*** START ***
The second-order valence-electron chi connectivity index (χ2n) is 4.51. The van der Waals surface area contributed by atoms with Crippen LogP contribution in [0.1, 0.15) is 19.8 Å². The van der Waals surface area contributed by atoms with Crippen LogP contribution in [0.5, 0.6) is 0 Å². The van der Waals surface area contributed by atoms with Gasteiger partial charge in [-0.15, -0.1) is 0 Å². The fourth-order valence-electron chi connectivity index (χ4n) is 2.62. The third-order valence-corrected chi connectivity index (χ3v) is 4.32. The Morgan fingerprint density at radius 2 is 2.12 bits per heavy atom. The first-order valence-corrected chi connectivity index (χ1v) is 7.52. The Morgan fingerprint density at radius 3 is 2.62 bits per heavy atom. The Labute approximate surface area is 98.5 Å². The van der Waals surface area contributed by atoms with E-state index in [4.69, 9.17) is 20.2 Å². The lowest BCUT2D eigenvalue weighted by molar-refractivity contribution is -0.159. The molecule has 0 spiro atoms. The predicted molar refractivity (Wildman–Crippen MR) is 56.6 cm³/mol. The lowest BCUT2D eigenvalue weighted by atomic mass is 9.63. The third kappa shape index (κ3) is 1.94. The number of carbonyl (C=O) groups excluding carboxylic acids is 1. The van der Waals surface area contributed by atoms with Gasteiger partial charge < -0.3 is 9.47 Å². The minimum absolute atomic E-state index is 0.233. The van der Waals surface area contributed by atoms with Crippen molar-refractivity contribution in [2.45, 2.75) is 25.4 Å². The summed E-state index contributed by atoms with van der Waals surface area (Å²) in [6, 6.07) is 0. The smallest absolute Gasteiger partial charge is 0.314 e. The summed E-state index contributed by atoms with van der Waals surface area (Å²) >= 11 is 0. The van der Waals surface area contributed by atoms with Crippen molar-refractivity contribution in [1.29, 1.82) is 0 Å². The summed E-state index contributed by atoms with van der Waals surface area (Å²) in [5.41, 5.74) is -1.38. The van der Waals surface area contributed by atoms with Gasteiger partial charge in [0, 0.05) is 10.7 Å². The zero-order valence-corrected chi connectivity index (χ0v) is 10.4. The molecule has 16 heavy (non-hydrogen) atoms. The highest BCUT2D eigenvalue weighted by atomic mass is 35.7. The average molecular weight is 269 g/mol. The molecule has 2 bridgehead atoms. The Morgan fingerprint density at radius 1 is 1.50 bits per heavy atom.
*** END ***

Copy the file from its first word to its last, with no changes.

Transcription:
The second-order valence-electron chi connectivity index (χ2n) is 4.51. The van der Waals surface area contributed by atoms with Crippen LogP contribution in [0.1, 0.15) is 19.8 Å². The van der Waals surface area contributed by atoms with Crippen LogP contribution in [0.5, 0.6) is 0 Å². The van der Waals surface area contributed by atoms with Gasteiger partial charge in [-0.15, -0.1) is 0 Å². The fourth-order valence-electron chi connectivity index (χ4n) is 2.62. The third-order valence-corrected chi connectivity index (χ3v) is 4.32. The Morgan fingerprint density at radius 2 is 2.12 bits per heavy atom. The first-order valence-corrected chi connectivity index (χ1v) is 7.52. The Morgan fingerprint density at radius 3 is 2.62 bits per heavy atom. The Labute approximate surface area is 98.5 Å². The van der Waals surface area contributed by atoms with E-state index in [4.69, 9.17) is 20.2 Å². The lowest BCUT2D eigenvalue weighted by molar-refractivity contribution is -0.159. The molecule has 0 spiro atoms. The predicted molar refractivity (Wildman–Crippen MR) is 56.6 cm³/mol. The lowest BCUT2D eigenvalue weighted by atomic mass is 9.63. The third kappa shape index (κ3) is 1.94. The number of carbonyl (C=O) groups excluding carboxylic acids is 1. The van der Waals surface area contributed by atoms with Gasteiger partial charge < -0.3 is 9.47 Å². The minimum absolute atomic E-state index is 0.233. The van der Waals surface area contributed by atoms with Crippen molar-refractivity contribution in [2.45, 2.75) is 25.4 Å². The summed E-state index contributed by atoms with van der Waals surface area (Å²) in [6, 6.07) is 0. The smallest absolute Gasteiger partial charge is 0.314 e. The summed E-state index contributed by atoms with van der Waals surface area (Å²) >= 11 is 0. The van der Waals surface area contributed by atoms with Crippen molar-refractivity contribution in [1.29, 1.82) is 0 Å². The summed E-state index contributed by atoms with van der Waals surface area (Å²) in [5.41, 5.74) is -1.38. The van der Waals surface area contributed by atoms with Gasteiger partial charge in [0, 0.05) is 10.7 Å². The zero-order valence-corrected chi connectivity index (χ0v) is 10.4. The molecule has 16 heavy (non-hydrogen) atoms. The highest BCUT2D eigenvalue weighted by atomic mass is 35.7. The average molecular weight is 269 g/mol. The molecule has 2 bridgehead atoms. The Morgan fingerprint density at radius 1 is 1.50 bits per heavy atom.